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Yes, Jun_Rong – and what a shame to suffocate that kind of joyous, untamed expression of Love of Life, eh?!!

Here’s an idea: See if you can find a video of a live Rolling Stones concert and show that to your self-conscious buddies – ain’t nobody gonna tell Mick to sit down and ‘be nice’ :smile: . And it just might shake them out of their comas!

Keep dancing, Jun_Rong! There are lots of people in the world who NEED that kind of life-affirming energy!

Jo

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Wow thanks Glenn. You put it so well :wink: I might just remember this again when my spontaneous long term brain calls for its use again!

I agree with so many of those points! But the part on rigidity is real. And I’d say the idea of experimenting has definitely been tried yet failed (sorta). It’s just I’ve sometimes decide to come to terms with not investing or giving out my energy to those who wouldn’t change. And maybe it’s also because I’m still operating in that space of “lack” and always expect desirable attention and reaction from others to fill my own sense of void. But still, I think there’s still truth in that when we give out, energy is somehow still depleted from us (unless the energy can be derived from something more abundant-ful). So I kind of have to learn to be playful, rather than to do playfulness. And make it a state of thriving rather than a state of receiving attention. That means if I move, and influence others to do so. That’s awesome. But if I move and everyone else can’t because of societal stigma or restrictions, then that’s not going to stop me from reflecting my joy in the bleak of other people’s darkness and rigidity.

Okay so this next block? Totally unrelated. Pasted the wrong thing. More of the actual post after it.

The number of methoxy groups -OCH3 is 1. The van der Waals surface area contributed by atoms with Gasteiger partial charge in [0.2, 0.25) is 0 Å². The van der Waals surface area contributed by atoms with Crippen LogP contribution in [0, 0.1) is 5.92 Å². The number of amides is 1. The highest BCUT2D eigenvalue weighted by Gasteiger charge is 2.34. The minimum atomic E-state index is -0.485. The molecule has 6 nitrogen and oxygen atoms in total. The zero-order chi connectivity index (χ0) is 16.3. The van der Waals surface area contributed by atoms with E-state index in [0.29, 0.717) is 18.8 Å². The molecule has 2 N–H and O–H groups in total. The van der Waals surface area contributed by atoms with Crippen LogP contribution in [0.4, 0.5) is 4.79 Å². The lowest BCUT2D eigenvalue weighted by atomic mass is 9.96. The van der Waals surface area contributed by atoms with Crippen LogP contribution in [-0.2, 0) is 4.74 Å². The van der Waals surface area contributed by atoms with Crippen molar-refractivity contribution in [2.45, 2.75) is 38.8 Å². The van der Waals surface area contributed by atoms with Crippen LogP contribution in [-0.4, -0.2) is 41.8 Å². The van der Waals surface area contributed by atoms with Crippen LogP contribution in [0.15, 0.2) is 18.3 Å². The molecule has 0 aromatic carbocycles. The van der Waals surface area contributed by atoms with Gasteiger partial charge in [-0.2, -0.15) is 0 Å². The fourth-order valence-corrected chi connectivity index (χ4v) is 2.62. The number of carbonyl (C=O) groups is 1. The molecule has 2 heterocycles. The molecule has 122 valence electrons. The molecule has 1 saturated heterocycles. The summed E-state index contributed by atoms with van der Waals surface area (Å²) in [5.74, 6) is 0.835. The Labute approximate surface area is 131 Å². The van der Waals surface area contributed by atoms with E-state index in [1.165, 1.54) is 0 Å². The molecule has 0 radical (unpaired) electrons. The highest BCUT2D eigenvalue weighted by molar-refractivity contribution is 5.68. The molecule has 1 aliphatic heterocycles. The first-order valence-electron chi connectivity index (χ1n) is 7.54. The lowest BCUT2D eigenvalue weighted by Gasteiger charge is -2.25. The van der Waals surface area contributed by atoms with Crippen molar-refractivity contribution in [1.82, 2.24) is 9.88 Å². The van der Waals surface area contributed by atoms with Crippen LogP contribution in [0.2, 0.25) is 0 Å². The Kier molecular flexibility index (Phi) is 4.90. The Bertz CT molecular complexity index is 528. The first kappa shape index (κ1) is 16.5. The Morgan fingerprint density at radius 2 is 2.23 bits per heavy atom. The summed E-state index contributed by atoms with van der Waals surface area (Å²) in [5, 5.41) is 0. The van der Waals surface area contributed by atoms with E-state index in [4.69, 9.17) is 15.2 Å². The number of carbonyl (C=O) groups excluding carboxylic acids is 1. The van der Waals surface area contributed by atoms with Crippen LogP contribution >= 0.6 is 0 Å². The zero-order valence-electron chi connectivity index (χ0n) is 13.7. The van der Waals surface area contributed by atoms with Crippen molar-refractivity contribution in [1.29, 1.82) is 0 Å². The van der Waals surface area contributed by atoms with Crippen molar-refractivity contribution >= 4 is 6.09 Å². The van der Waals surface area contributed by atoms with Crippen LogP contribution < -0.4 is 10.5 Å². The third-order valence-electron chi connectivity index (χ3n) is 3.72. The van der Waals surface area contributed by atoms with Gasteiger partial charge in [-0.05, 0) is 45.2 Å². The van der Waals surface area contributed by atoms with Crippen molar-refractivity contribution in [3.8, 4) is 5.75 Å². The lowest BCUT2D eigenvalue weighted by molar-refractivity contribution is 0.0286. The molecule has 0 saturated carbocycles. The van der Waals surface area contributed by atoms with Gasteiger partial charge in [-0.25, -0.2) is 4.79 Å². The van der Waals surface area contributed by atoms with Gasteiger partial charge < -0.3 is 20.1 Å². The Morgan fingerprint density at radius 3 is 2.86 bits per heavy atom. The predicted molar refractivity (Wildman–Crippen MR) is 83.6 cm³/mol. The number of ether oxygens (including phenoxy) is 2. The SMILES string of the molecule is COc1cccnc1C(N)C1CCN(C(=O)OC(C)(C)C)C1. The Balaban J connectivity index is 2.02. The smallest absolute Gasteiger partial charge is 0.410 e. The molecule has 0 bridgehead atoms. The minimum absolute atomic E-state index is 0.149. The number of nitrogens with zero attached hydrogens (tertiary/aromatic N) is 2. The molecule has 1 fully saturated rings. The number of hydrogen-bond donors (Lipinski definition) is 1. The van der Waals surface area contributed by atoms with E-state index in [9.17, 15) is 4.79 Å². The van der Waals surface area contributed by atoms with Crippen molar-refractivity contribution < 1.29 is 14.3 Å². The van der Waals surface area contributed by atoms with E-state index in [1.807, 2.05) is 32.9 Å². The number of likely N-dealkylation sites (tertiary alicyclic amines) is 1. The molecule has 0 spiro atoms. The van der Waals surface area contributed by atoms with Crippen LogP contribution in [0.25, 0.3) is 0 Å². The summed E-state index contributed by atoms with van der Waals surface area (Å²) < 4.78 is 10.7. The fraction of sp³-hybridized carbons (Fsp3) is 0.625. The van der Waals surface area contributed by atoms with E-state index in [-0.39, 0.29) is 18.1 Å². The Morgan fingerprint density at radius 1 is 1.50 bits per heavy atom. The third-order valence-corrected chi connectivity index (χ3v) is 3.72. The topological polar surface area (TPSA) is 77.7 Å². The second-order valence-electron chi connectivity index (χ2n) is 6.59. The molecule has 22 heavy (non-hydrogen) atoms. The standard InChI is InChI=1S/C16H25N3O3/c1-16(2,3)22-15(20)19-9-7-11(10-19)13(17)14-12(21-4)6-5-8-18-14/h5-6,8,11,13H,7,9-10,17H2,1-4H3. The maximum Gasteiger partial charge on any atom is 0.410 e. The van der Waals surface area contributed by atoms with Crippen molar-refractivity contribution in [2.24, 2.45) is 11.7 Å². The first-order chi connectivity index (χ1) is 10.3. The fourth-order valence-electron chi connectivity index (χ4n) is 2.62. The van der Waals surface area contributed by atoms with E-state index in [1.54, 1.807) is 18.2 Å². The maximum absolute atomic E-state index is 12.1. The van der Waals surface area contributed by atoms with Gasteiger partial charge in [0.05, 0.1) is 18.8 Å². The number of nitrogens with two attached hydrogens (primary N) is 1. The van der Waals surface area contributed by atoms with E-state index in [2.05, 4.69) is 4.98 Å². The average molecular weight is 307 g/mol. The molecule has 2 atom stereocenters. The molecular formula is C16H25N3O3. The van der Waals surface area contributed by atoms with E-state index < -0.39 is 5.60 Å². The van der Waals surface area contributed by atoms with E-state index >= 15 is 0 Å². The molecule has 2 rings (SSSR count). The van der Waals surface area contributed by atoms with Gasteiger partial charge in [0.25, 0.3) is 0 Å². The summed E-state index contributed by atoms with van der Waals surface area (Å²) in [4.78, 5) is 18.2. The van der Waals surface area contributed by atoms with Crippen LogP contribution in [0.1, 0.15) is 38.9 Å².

@Angelsloveyou ohh mann… if only the dogmatic teachings could’ve been removed from the joyous dancing…:smiling_face_with_tear: I rmb back in church when I was the one of the few raising my hands and singing praises, and everyone else was just stoning too…! I nvr really understood why people wouldn’t. But ofc, back then I was really just trying to get more attention from others though… :confused:

@JoPayne Thank you! I’m always left in awe and emotions whenever I see live concert videos and how magnetic both the performers and audiences are… incomparable to the boring ways that my bandmate plays!

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Jun_Rong, You have come so far and I invite you to hear the words of Albert Einstein, “You never fail until you stop trying.” BE in your music no matter!!

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Thank you so much @Norene Love to you and your art too! :wink: